• Shukkeien (???). While not officially one of Japan's Top 3, this is a compact and beautifully landscaped Japanese garden well worth a visit. Despite the occasional high-rise peeping over the trees, it feels like an entirely different world, little paths crossing ponds on bridges and winding their way around graceful teahouses and waterfalls. Open daily 9 AM to 6 PM, entry ¥250. Get there on tram line 9, stop Shukkeien-mae.
  • Hiroshima Castle (??? Hiroshima-j?). A ferroconcrete reconstruction of a 16th-century castle originally built by the Mori clan. Although much prettier outside, the inside has some interesting bilingual exhibits on the history of Hiroshima and, upstairs, some beautiful Japanese swords. The view from the top is nice, but there are better views to be had in the city.
    • The castle grounds also house a monument to Chinese workers killed by the atomic bomb, which was not allowed into the Memorial Park for political reasons.
Hiroshima

Other

  • Mazda Museum, Mukainada-cho Shinchi 3-1 (Sanyo line two stops east to JR Mukainada, two blocks south, turn right and cross), tel. 082-252-5050, 1 (http://www.mazda.com/museum/). Mazda's company headquarters a short distance outside of Hiroshima. They offer free tours every weekday at 9:30am and 1:00pm in Japanese, and 1:00pm in English. The tour is a must for any automobile fan. Space is limited, and they ask that you call first to make a reservation. If you have any serious technical questions then you should go on the Japanese tour and bring along your own interpreter. The English tour guides are not very knowledgable. The tour will begin with a historical view of the Mazda company from its early days making three-wheeled trucks and cork, to the present day Renesis Wankel Rotary Engine. Highlights include the Mazda Cosmos (the worlds first Rotary Engine car) and the 4-Rotor Mazda 787B which is the only Japanese car to win at Le Mans. From there you will be taken to see how the design and build process works at their Ujima plant, and you will be taken onto the actual assembly line to see the latest Mazda vehicles being made. The tour concludes with a view of Mazda's attempts at making Hydrogen fueled cars and some of their concept vehicles.
Hiroshima

Do

Hiroshima

Learn

  • Hiroshima International Center. Tel. 082-541-3777. In the Crystal Plaza building on the corner of Heiwa Dori (Peace Boulevard) opposite the Hokke Club Hotel. You can get free Japanese language and culture lessons here.
Hiroshima

Work

A good job to have in Hiroshima is to be a JET. The JET (Japanese Exchange Teaching) Programme offers people a chance to teach English in Japanese junior and senior high schools. It is a great way to learn the culture, interact with the people, and share your culture where ever you are from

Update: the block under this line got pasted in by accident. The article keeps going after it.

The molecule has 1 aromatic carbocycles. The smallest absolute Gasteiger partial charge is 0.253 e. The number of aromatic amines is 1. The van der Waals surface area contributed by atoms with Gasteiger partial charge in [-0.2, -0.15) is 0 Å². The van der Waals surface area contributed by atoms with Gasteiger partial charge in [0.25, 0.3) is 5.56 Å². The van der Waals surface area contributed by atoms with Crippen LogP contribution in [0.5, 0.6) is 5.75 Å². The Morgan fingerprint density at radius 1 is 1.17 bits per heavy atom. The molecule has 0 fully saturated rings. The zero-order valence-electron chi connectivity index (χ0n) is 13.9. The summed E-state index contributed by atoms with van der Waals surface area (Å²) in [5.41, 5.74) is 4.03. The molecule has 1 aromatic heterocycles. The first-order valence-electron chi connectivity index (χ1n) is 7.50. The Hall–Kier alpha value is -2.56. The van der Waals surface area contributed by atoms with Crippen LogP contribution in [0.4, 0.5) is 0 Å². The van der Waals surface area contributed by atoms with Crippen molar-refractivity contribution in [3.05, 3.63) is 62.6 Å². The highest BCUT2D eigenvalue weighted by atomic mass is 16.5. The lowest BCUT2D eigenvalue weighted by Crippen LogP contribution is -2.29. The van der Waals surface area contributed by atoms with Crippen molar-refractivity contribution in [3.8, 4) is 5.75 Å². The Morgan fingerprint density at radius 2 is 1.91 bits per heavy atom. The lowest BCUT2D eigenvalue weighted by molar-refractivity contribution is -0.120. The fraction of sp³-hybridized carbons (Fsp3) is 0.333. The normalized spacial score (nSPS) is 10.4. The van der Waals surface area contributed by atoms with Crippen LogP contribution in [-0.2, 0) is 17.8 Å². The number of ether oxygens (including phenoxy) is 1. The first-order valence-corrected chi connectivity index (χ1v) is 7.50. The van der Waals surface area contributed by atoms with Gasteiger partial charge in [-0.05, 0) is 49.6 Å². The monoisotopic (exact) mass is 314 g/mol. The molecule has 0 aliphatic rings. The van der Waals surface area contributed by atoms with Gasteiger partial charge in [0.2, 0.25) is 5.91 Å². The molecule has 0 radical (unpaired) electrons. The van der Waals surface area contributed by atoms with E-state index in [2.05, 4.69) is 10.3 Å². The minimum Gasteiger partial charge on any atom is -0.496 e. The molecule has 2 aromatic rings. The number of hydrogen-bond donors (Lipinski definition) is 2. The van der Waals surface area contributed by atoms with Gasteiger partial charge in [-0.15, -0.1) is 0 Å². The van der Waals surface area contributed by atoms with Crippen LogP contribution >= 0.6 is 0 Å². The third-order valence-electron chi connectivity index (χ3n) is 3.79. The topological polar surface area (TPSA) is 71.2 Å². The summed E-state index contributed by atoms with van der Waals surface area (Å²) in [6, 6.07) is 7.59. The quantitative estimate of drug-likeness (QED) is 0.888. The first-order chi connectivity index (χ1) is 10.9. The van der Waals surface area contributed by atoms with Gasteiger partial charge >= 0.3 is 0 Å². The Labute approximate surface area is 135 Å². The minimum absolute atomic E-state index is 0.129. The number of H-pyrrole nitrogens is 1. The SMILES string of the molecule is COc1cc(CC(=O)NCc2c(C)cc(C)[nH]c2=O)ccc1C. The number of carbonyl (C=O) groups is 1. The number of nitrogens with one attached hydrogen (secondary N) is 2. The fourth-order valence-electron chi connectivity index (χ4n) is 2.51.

Hiroshima

Buy

Hiroshima

Eat

Hiroshima is famous for its okonomiyaki (?????), literally "cook it as you like it". Often (and somewhat misleadingly) called "Japanese pizza", this is essentially a type of savoury pancake made with wheat and cabbage, topped with egg and your choice of topping, grilled on a hot plate and slathered liberally with sauce, mayonnaise, pickled ginger and seaweed. It sounds and looks like a mess, but can be very tasty if done well. Cheaper places will hand you the (premixed) ingredients in a bowl and let you do the work, but will usually be glad to assist if you need help.

Hiroshima also has lots of of international restaurants, so you'll be able to find pretty much any kind of food you want!

Hiroshima

Budget

  • Grazie Gardens (??????????). A cheap and tasty Italian on Hondori near Parco department store. It's above a shop called Ships.
Hiroshima

Mid-range

  • Okonomi-mura (????). 3-3 Nakamachi, Naka-ku. A two-story building packed with no less than 27 okonomiyaki shops. Figure on ¥1000 for a meal.
Hiroshima

Splurge

  • Nono Budo, in the Pasela building. An organic Japanese restaurant offering a ¥2300 all you can eat and all you can drink deal; no alcohol though, just a great selection of juices, teas, and coffees. If you want nomih?dai (all you can drink) for alcohol, add on another 1900 yen. The menu offers a wide selection of curries, tempura, and other Japanese dishes made with organic products. Your stay is limited up to two hours.
Hiroshima

Drink

Hiroshima

Sleep

Hiroshima

Budget

  • Capsule Inn Hiroshima (????????), Yagenbori 4-6, tel. 082-248-0101. In the Shintechi Entertainment District, halfway between JR Hiroshima station and the Peace Memorial Park; on Aioi-dori, after T6 Kanayama-cho tram stop, turn left at the corner with a post office. Enter the fourth small street on the left. (There are actually two hotels on the both sides of the street). The capsule hotel charges ¥2300/night but available only for male visitors. Has a decent sento (hot bath) for free and advantage of being in the city centre.
Hiroshima

Mid-range

  • Comfort Hotel Hiroshima (???????????), 3-17 Komachi. Conveniently located near the Peace Park and opposite the Chuden-mae tram stop.
Hiroshima

Splurge

Hiroshima

Contact

Hiroshima

Stay safe

Hiroshima has quite a rough reputation compared to other Japanese cities, but it's much safer than any large Western city. The nightlife district (Nagarekawa) gets quite disturbing at night, since it's full of prostitutes and sex clubs. Although there are streets to avoid, you'll be fine as long as you don't do anything stupid. Radiation is not an issue.

Hiroshima

Cope

Hiroshima is a very modern, cosmopolitan and clean city. It's also safe and friendly, so travellers should have no problems.

Hiroshima

Get out

  • Miyajima, a short tram and ferry trip away, has one of Japan's most beautiful shrines on a scenic island.
  • Onomichi, a hillside town of temples and Japanese novelists, 75 minutes away by train
Hiroshima